#1 NEW YORK TIMES BESTSELLER • Featuring one of John Grisham’s most colorful, outrageous, and vividly drawn characters yet, Rogue Lawyer showcases the master of the legal thriller at his very best.
On the right side of the law—sort of—Sebastian Rudd is not your typical street lawyer. His office is a customized bulletproof van, complete with Wi-Fi, a bar, a small fridge, and fine leather chairs. He has no firm, no partners, and only one employee: his heavily armed driver, who also so happens to be his bodyguard, law clerk, confidant, and golf caddie. Sebastian drinks small-batch bourbon and carries a gun. He defends people other lawyers won’t go near: a drug-addled, tattooed kid rumored to be in a satanic cult; a vicious crime lord on death row; a homeowner arrested for shooting at a SWAT team that mistakenly invaded his house. Why these clients? Because Sebastian believes everyone is entitled to a fair trial—even if he has to bend the law to secure one.
APPLE BOOKS REVIEW
“I’m a long-haired roguish zealot sick enough to fight for the rights of child killers and the like.” Meet Sebastian Rudd, John Grisham’s latest courtroom rebel. He’s contesting a double child murder charge against his unsavory but innocent client. Rudd, too, is unsavory, pushing the limits of the law to fight for society’s undesirables. Grisham has created an intoxicating antihero to lead this pacey, grubby thriller—one of the bestselling author’s strongest novels in years. We hurtled through it, uncovering gruesome truths about Rudd's harrowing cases and our eponymous leading man.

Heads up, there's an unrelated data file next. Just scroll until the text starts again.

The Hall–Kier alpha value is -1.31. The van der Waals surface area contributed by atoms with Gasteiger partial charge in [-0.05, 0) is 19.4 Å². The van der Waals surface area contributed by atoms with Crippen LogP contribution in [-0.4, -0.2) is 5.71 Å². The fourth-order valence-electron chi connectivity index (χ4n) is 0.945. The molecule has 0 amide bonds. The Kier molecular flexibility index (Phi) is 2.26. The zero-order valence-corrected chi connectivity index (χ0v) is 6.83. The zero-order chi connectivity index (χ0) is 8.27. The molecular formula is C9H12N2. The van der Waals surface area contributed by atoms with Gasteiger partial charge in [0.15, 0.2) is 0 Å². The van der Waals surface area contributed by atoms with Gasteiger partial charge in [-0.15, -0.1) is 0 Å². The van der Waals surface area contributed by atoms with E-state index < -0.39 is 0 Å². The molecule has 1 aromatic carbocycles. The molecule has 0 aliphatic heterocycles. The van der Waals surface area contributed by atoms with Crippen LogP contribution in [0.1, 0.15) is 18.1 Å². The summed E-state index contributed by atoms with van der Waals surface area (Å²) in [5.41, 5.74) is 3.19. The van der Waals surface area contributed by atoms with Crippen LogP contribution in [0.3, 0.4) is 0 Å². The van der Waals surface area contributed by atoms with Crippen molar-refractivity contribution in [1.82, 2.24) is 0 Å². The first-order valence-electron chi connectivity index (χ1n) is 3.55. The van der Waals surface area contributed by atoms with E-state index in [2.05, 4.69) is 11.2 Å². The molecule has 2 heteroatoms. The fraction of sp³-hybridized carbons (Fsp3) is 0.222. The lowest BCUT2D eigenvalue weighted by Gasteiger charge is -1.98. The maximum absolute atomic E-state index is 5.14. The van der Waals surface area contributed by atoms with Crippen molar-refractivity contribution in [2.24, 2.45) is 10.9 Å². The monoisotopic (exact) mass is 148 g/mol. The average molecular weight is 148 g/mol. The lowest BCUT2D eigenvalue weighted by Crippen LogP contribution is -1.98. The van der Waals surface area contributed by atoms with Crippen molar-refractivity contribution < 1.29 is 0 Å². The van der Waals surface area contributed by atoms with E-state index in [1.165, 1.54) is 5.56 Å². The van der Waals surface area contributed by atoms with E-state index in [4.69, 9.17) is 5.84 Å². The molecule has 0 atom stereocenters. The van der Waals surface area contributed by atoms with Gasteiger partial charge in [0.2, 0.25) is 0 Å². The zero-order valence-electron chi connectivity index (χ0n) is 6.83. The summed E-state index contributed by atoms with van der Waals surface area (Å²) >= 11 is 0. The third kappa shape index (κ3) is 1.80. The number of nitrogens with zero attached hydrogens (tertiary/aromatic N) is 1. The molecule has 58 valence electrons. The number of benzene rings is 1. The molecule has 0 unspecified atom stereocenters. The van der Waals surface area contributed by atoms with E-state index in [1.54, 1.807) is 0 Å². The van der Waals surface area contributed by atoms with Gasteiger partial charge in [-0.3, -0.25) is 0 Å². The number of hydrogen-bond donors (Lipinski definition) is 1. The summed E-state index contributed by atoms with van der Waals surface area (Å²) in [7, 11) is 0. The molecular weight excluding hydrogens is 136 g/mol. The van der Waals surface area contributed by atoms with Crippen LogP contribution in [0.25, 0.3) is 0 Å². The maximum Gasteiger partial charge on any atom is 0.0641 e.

Grisham's antihero defense attorney, Sebastian Rand, who narrates this novel, handles cases no other lawyer would touch with a 10-foot habeas corpus. More obsessed by justice than legal process or friendship or social amenities, he bends the law to its breaking point, keeps to himself, and travels in a custom-built bulletproof van driven by a mainly silent ex-client he calls Partner. He's cold, contemptuous, and hard to like. Reader Deakins doesn't ignore this, but includes a smidgen more humanity than the author has put on the page, a welcome addition not that his version of the lawyer is warm and fuzzy. Rand, after all, is dealing with a broken judicial system, described by Grisham with an insider's knowledge and read with eye-opening clarity by Deakins. He also adds an aural sense of continuity to a work that is more a collection of cases, won or lost, than a fully constructed novel. A Doubleday hardcover.
It was a good read. Something to keep my interest at night when I can’t sleep.
Ran out of ideas
John ran out of ideas. So he's borrowing one from Michael Connelly. Lincoln Lawyer meet Van Lawyer. I wonder which liberal soap box he will be standing on this time.
Rogue Novel - Grisham Mails One In
Grisham has hit a single, maybe a double, with Rogue Lawyer. The plot jumps all over the place before settling into a coherent story. The character names are ridiculous with the lawyer, Rudd, his partner, named Partner, the dog named Spike, a psychologist named Talsman, and a few other characters named Juke Sadler and Tubby Fango, Razor, Moss and Starcher. The whole novel is like a comic book version of a legal novel. The protagonist lawyer thinks nothing of bribing jurors, the police kidnap the lawyer's child, every character seems to be a caricature. Basically a ridiculous, unbelievable plot with ridiculous characters. Barely worth finishing but I was hoping somewhere along the way it would improve. It didn't.